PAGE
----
BERLIN -- Cashiers across Europe were on the front lines of the largest currency changeover in history Wednesday, taking on the central role of getting old money out of circulation and new euros into the pockets of consumers.
At the Kaufland supermarket chain in Berlin, cashier Isabell Schosstag greeted every customer with the same question: ''Will you be paying in euros or Deutsche marks?''
The question was echoed in other languages, about other currencies, across the 12-nation euro zone on the first full day of business since the bills and coins were introduced Jan. 1.
Minor glitches aside, concerns that the transition would evoke ''euro-rage'' from frustrated consumers appeared unfounded.
Schosstag said weeks of reading about the euro and its security features -- and even several days of ''euro-school'' -- gave her confidence. Yet she took special care when counting the change back to customers, laying each coin out deliberately.
''It's a little slower because you have to concentrate more, and you also have to make double sure of the change you're giving, but nobody's asking any questions,'' Schosstag said.
About a third of Schosstag's customers paid in the new currency, a third in the Deutsche mark, and a third with their debit cards. The store had boosted the number of cashiers by a third to prevent long lines.
''I brought a bunch of my old change and had no problems,'' said Karin Krebs, who paid for groceries with a handful of mark coins she wanted to get rid of. ''I have euros at home, though.''
Krebs' experience is just what European Central Bank officials have been hoping for. The bank intends to vacuum most of the old currencies from circulation within two weeks by asking retailers to give euros as change and by having ATMs dispense only the new bills.
Still, in many places, to spare confusion, clerks were giving change in the outgoing currencies if customers paid in them.
After the first day of the changeover, 80 percent of the euro zone's 200,000 ATMs were dispensing euros, with the figure reaching 100 percent in Austria, Germany, Luxembourg and the Netherlands. Demand for money from the machines reached four times the daily average on Jan. 1, the European Central Bank said.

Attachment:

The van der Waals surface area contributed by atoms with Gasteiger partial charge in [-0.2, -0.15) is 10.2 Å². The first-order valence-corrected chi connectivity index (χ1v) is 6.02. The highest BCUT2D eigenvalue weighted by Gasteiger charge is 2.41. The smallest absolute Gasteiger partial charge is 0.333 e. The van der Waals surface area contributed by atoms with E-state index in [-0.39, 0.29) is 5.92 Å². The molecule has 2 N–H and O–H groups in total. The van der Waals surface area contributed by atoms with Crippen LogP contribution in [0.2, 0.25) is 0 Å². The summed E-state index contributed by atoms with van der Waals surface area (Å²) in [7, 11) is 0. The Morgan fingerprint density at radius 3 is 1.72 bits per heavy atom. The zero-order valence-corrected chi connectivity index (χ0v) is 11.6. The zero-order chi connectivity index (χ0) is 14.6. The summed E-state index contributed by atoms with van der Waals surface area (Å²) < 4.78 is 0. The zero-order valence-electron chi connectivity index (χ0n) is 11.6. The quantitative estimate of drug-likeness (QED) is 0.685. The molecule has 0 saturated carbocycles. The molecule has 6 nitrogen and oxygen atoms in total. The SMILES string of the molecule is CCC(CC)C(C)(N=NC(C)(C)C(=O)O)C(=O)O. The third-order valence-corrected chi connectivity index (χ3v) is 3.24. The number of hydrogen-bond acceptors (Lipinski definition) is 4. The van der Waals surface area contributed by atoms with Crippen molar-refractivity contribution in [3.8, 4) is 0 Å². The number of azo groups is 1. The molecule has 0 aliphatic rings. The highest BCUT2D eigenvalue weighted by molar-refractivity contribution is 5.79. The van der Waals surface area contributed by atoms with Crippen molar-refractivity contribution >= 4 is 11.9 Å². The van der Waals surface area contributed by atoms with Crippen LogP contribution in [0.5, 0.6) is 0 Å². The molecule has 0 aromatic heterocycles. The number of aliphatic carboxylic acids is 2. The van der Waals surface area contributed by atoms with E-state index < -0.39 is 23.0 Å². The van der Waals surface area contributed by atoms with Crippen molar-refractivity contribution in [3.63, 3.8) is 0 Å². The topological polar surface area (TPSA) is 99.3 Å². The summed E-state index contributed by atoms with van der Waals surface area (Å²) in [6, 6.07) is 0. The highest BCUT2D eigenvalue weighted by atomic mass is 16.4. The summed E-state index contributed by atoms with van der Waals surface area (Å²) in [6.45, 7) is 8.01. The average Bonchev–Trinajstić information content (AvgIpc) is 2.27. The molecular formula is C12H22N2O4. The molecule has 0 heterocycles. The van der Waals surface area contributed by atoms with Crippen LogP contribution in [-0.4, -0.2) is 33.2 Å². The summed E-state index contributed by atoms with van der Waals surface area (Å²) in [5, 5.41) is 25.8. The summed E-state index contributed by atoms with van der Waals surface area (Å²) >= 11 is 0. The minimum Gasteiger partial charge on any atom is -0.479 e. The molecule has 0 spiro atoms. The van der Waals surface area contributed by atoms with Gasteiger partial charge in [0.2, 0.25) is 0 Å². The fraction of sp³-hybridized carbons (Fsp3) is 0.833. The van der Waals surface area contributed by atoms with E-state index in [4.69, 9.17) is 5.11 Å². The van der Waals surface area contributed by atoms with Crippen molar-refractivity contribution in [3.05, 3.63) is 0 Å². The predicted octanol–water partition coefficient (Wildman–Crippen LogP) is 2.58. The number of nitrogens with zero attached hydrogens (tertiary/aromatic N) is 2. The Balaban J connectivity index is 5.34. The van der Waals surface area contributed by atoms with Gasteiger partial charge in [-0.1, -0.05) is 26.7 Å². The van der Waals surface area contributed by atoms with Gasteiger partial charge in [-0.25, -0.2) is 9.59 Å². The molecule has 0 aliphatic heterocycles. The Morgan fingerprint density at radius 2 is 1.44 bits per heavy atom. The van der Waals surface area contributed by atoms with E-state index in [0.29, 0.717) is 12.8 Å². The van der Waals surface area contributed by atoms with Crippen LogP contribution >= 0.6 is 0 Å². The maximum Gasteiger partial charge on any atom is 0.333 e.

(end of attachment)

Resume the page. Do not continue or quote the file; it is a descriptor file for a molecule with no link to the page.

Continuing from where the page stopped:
''The euro cash changeover is going smoothly, even better than we had expected,'' the bank's Eugenio Domingo Solans said.
As of midday, the euro had surged in value from 88 U.S. cents to more than 90 U.S. cents, largely because the successful changeover has created a sense of confidence, said market analyst Dorothea Huttanus, of DZ Bank.
There were, however, some hitches reported in almost all countries.
Traffic backed up on toll booths outside Athens, Greece, on highways in Italy and on the main bridge into Lisbon, Portugal as drivers tried to get euros as change from attendants. Authorities appealed to drivers to use exact change.
Lines were longer than usual at some banks and post offices. In Naples, Italy, police were called when retirees waiting for their first euro pensions got unruly. To help foster acceptance of the new currency, Greek Premier Costas Simitis visited five banks in Athens and asked customers to show patience.
Bank unions in France and Italy tried to stage strikes but drew little support and caused only minor disruptions.
In Ireland, many complained that some pubs were already rejecting old Irish coins because two sets of change was proving too burdensome.
Officials warned shoppers to beware of salespeople giving incorrect change. But the difficulty of the new conversions was evident when reporters asked Portuguese Finance Minister Guilherme Oliveira Martins to give the escudo equivalent of 100 euros.
''That's ... er ... well, it's going to take some time to get used to it all,'' he replied.
Some stores even used the confusion as a marketing tool.
The big German supermarket chain Aldi rounded prices down, resulting in price cuts averaging 2 to 3 percent. Rival Rewe dropped prices on about 250 items and promised it wouldn't raise any prices, and Kaufland boasted that prices on 1,300 items were lower than before.
The euro was actually introduced in 1999, when national currencies were pegged to it at fixed rates and ceased to trade independently, but the paper money first became available on Jan. 1. National currencies will continue to circulate side by side with the euro for up to two months.
Austria, Belgium, Finland, France, Germany, Greece, Ireland, Italy, Luxembourg, the Netherlands, Portugal and Spain make up the new euro-zone. The European Union countries of Britain, Sweden and Denmark have opted out.
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